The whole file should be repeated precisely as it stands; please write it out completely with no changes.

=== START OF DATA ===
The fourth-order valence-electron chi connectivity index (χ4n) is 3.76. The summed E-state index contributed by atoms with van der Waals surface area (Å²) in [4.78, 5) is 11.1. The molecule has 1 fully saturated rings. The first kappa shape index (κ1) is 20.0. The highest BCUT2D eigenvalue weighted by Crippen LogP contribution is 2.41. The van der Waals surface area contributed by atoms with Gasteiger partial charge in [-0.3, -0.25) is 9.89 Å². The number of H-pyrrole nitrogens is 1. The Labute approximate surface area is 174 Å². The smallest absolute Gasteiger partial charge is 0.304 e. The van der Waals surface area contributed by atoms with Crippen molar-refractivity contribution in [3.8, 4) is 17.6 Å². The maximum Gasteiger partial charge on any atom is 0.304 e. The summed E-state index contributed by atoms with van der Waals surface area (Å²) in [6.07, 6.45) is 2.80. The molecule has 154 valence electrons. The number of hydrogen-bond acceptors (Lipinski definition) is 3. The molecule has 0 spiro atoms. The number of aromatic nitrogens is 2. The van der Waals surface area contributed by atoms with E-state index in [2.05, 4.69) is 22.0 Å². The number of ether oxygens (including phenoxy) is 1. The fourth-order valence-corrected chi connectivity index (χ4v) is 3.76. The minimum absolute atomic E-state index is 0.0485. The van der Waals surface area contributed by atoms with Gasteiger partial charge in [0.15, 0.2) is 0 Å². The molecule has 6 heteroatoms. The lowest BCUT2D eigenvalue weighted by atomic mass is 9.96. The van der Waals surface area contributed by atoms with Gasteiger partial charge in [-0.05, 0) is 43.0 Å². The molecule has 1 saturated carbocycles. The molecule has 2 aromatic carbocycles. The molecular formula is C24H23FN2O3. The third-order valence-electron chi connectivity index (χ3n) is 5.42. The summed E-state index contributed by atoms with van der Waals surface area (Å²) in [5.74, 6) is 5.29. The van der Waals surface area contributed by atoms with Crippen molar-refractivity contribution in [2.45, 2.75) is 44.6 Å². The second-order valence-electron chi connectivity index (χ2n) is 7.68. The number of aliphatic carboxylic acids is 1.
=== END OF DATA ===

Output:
The fourth-order valence-electron chi connectivity index (χ4n) is 3.76. The summed E-state index contributed by atoms with van der Waals surface area (Å²) in [4.78, 5) is 11.1. The molecule has 1 fully saturated rings. The first kappa shape index (κ1) is 20.0. The highest BCUT2D eigenvalue weighted by Crippen LogP contribution is 2.41. The van der Waals surface area contributed by atoms with Gasteiger partial charge in [-0.3, -0.25) is 9.89 Å². The number of H-pyrrole nitrogens is 1. The Labute approximate surface area is 174 Å². The smallest absolute Gasteiger partial charge is 0.304 e. The van der Waals surface area contributed by atoms with Crippen molar-refractivity contribution in [3.8, 4) is 17.6 Å². The maximum Gasteiger partial charge on any atom is 0.304 e. The summed E-state index contributed by atoms with van der Waals surface area (Å²) in [6.07, 6.45) is 2.80. The molecule has 154 valence electrons. The number of hydrogen-bond acceptors (Lipinski definition) is 3. The molecule has 0 spiro atoms. The number of aromatic nitrogens is 2. The van der Waals surface area contributed by atoms with E-state index in [2.05, 4.69) is 22.0 Å². The number of ether oxygens (including phenoxy) is 1. The fourth-order valence-corrected chi connectivity index (χ4v) is 3.76. The minimum absolute atomic E-state index is 0.0485. The van der Waals surface area contributed by atoms with Gasteiger partial charge in [0.15, 0.2) is 0 Å². The molecule has 6 heteroatoms. The lowest BCUT2D eigenvalue weighted by atomic mass is 9.96. The van der Waals surface area contributed by atoms with Gasteiger partial charge in [-0.05, 0) is 43.0 Å². The molecule has 1 saturated carbocycles. The molecule has 2 aromatic carbocycles. The molecular formula is C24H23FN2O3. The third-order valence-electron chi connectivity index (χ3n) is 5.42. The summed E-state index contributed by atoms with van der Waals surface area (Å²) in [5.74, 6) is 5.29. The van der Waals surface area contributed by atoms with Crippen molar-refractivity contribution in [2.45, 2.75) is 44.6 Å². The second-order valence-electron chi connectivity index (χ2n) is 7.68. The number of aliphatic carboxylic acids is 1.